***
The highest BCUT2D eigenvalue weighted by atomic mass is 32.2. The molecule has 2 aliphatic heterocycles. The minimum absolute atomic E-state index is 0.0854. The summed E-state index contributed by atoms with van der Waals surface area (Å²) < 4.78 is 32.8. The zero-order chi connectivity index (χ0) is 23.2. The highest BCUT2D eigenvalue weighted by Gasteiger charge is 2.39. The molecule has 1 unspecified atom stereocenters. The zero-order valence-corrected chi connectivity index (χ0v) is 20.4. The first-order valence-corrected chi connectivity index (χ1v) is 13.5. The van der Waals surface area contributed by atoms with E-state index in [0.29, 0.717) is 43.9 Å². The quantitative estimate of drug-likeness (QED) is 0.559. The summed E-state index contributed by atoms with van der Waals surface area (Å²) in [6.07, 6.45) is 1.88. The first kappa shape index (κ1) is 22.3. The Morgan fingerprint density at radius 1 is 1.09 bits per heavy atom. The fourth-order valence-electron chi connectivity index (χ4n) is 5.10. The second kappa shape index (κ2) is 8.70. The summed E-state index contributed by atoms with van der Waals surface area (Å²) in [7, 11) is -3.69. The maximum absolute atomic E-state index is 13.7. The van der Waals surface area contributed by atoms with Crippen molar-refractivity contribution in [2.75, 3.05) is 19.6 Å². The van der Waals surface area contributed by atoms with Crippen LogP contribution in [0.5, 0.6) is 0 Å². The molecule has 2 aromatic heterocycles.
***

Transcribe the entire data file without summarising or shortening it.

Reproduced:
The highest BCUT2D eigenvalue weighted by atomic mass is 32.2. The molecule has 2 aliphatic heterocycles. The minimum absolute atomic E-state index is 0.0854. The summed E-state index contributed by atoms with van der Waals surface area (Å²) < 4.78 is 32.8. The zero-order chi connectivity index (χ0) is 23.2. The highest BCUT2D eigenvalue weighted by Gasteiger charge is 2.39. The molecule has 1 unspecified atom stereocenters. The zero-order valence-corrected chi connectivity index (χ0v) is 20.4. The first-order valence-corrected chi connectivity index (χ1v) is 13.5. The van der Waals surface area contributed by atoms with E-state index in [0.29, 0.717) is 43.9 Å². The quantitative estimate of drug-likeness (QED) is 0.559. The summed E-state index contributed by atoms with van der Waals surface area (Å²) in [6.07, 6.45) is 1.88. The first kappa shape index (κ1) is 22.3. The Morgan fingerprint density at radius 1 is 1.09 bits per heavy atom. The fourth-order valence-electron chi connectivity index (χ4n) is 5.10. The second kappa shape index (κ2) is 8.70. The summed E-state index contributed by atoms with van der Waals surface area (Å²) in [7, 11) is -3.69. The maximum absolute atomic E-state index is 13.7. The van der Waals surface area contributed by atoms with Crippen molar-refractivity contribution in [2.75, 3.05) is 19.6 Å². The van der Waals surface area contributed by atoms with Crippen LogP contribution in [0.5, 0.6) is 0 Å². The molecule has 2 aromatic heterocycles.